Fortunately (for the scholars, not for the Government), 2020 brought new cases, including communications on the administration of evidence in Lithuanian courts.

The case AmberCore DC and Arcus Novus v. Lithuania, communicated in February 2020, raises important issues on withholding evidence from private persons on public interest grounds. Both applicants are enterprises working in the field of telecommunication services. They belong to SatGate group which provides satellite communication services. Around 2012, the companies initiated a project to build the biggest data storage facility in Lithuania. They applied to the authorities for the necessary permits.

Arcus Novus is the sole shareholder of AmberCore. In order to attract more investments for the data storage facility project, Arcus Novus decided to increase the share capital of AmberCore in 2015. In 2016, the Commission [for the Assessment of Conformity of Potential Participants to National Security Interests] declared that the increase of shares was unlawful. The Commission referred to the Law [on Enterprises and Facilities of Strategic Importance to National Security and Other Enterprises of Importance to Ensuring National Security].

The Law designates economic sectors important to national security. This includes information technologies and telecommunications – the sector where the applicants are active. The Commission ensures that the Law is complied with and gathers information from law-enforcement authorities. Some information could be classified as happened in this case. The Commission mandate extends to situations where a person aims to acquire shares or other rights in companies or facilities in sectors important to national security.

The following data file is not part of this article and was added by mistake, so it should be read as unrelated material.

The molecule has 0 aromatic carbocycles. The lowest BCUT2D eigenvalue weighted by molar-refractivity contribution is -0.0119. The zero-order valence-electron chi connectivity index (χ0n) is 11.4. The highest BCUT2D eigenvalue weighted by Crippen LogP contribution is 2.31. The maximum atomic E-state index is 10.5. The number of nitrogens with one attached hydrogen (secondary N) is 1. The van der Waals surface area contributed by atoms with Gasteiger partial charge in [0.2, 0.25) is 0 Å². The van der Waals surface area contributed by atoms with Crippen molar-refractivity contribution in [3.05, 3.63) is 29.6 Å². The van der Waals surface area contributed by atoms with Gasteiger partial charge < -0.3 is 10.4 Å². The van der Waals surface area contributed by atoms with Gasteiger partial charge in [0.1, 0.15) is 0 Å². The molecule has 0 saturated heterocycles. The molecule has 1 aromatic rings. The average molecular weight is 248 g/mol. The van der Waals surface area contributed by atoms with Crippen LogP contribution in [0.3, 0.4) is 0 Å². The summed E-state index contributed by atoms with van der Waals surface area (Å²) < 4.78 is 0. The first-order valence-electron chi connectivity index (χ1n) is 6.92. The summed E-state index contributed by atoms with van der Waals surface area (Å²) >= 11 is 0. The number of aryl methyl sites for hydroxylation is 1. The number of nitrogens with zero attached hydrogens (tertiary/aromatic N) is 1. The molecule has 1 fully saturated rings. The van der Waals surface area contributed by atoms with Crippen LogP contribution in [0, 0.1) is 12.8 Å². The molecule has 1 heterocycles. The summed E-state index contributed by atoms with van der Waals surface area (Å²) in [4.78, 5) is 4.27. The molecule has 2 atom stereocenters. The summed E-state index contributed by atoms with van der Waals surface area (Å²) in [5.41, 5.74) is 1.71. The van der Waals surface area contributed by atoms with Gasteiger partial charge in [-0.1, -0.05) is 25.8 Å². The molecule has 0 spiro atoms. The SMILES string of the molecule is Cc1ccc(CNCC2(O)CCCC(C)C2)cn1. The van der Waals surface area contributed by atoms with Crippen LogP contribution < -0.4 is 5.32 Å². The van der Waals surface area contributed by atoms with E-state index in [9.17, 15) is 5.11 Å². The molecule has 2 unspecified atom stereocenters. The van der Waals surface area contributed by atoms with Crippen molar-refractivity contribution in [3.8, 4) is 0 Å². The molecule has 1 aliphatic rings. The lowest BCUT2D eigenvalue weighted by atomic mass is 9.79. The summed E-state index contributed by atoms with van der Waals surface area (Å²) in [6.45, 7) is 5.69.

The Commission grounded its decision to block the increase of share capital of AmberCore on the classified information of the State Security Department. The Commission stated that Arcus Novus is owned by four Russian citizens and one of them used to work as a director of a Gazprom-related company. Based on a State Security Department report, the Commission indicated that working in a Gazprom-related company means that he had worked in companies that were linked to the Russian Government and were controlled by the Federal Security Service (FSB) of the Russian Federation. The Commission described that the data storage facility could serve as a communication link between the European Union and the FSB.